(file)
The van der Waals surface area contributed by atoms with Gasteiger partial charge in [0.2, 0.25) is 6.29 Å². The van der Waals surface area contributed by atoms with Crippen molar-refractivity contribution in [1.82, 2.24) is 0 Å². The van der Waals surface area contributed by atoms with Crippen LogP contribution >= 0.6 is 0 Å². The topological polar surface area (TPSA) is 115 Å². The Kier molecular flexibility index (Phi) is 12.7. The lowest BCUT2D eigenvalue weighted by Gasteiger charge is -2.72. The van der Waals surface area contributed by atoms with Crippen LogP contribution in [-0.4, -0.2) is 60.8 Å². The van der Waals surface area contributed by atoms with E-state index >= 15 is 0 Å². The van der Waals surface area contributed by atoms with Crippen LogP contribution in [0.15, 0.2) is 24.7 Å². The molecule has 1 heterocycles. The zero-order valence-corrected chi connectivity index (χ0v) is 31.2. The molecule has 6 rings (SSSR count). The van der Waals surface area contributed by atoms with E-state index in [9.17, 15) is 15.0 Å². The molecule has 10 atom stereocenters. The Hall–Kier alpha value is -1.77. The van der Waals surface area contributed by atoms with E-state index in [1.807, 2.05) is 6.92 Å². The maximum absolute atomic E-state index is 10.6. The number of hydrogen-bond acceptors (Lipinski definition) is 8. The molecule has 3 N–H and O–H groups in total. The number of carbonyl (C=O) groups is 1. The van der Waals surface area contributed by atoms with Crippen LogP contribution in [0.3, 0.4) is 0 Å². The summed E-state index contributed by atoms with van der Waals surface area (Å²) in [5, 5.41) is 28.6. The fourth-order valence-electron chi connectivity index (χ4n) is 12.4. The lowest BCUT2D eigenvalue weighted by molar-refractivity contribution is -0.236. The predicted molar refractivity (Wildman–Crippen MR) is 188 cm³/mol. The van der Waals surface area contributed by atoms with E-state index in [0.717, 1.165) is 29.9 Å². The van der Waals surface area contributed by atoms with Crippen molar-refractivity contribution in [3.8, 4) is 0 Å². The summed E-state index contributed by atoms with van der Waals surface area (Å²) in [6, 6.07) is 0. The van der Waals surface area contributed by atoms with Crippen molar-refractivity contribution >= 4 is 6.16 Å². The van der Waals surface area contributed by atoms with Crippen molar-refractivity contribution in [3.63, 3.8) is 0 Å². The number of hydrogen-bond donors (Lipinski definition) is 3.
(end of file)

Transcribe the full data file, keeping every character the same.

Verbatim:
The van der Waals surface area contributed by atoms with Gasteiger partial charge in [0.2, 0.25) is 6.29 Å². The van der Waals surface area contributed by atoms with Crippen molar-refractivity contribution in [1.82, 2.24) is 0 Å². The van der Waals surface area contributed by atoms with Crippen LogP contribution >= 0.6 is 0 Å². The topological polar surface area (TPSA) is 115 Å². The Kier molecular flexibility index (Phi) is 12.7. The lowest BCUT2D eigenvalue weighted by Gasteiger charge is -2.72. The van der Waals surface area contributed by atoms with Crippen LogP contribution in [-0.4, -0.2) is 60.8 Å². The van der Waals surface area contributed by atoms with E-state index >= 15 is 0 Å². The van der Waals surface area contributed by atoms with Crippen LogP contribution in [0.15, 0.2) is 24.7 Å². The molecule has 1 heterocycles. The zero-order valence-corrected chi connectivity index (χ0v) is 31.2. The molecule has 6 rings (SSSR count). The van der Waals surface area contributed by atoms with E-state index in [9.17, 15) is 15.0 Å². The molecule has 10 atom stereocenters. The Hall–Kier alpha value is -1.77. The van der Waals surface area contributed by atoms with E-state index in [1.807, 2.05) is 6.92 Å². The maximum absolute atomic E-state index is 10.6. The number of hydrogen-bond acceptors (Lipinski definition) is 8. The molecule has 3 N–H and O–H groups in total. The number of carbonyl (C=O) groups is 1. The van der Waals surface area contributed by atoms with Crippen LogP contribution in [0.3, 0.4) is 0 Å². The summed E-state index contributed by atoms with van der Waals surface area (Å²) in [5, 5.41) is 28.6. The fourth-order valence-electron chi connectivity index (χ4n) is 12.4. The lowest BCUT2D eigenvalue weighted by molar-refractivity contribution is -0.236. The predicted molar refractivity (Wildman–Crippen MR) is 188 cm³/mol. The van der Waals surface area contributed by atoms with E-state index in [0.717, 1.165) is 29.9 Å². The van der Waals surface area contributed by atoms with Crippen molar-refractivity contribution in [3.8, 4) is 0 Å². The summed E-state index contributed by atoms with van der Waals surface area (Å²) in [6, 6.07) is 0. The van der Waals surface area contributed by atoms with Crippen molar-refractivity contribution >= 4 is 6.16 Å². The van der Waals surface area contributed by atoms with Crippen molar-refractivity contribution in [3.63, 3.8) is 0 Å². The number of hydrogen-bond donors (Lipinski definition) is 3.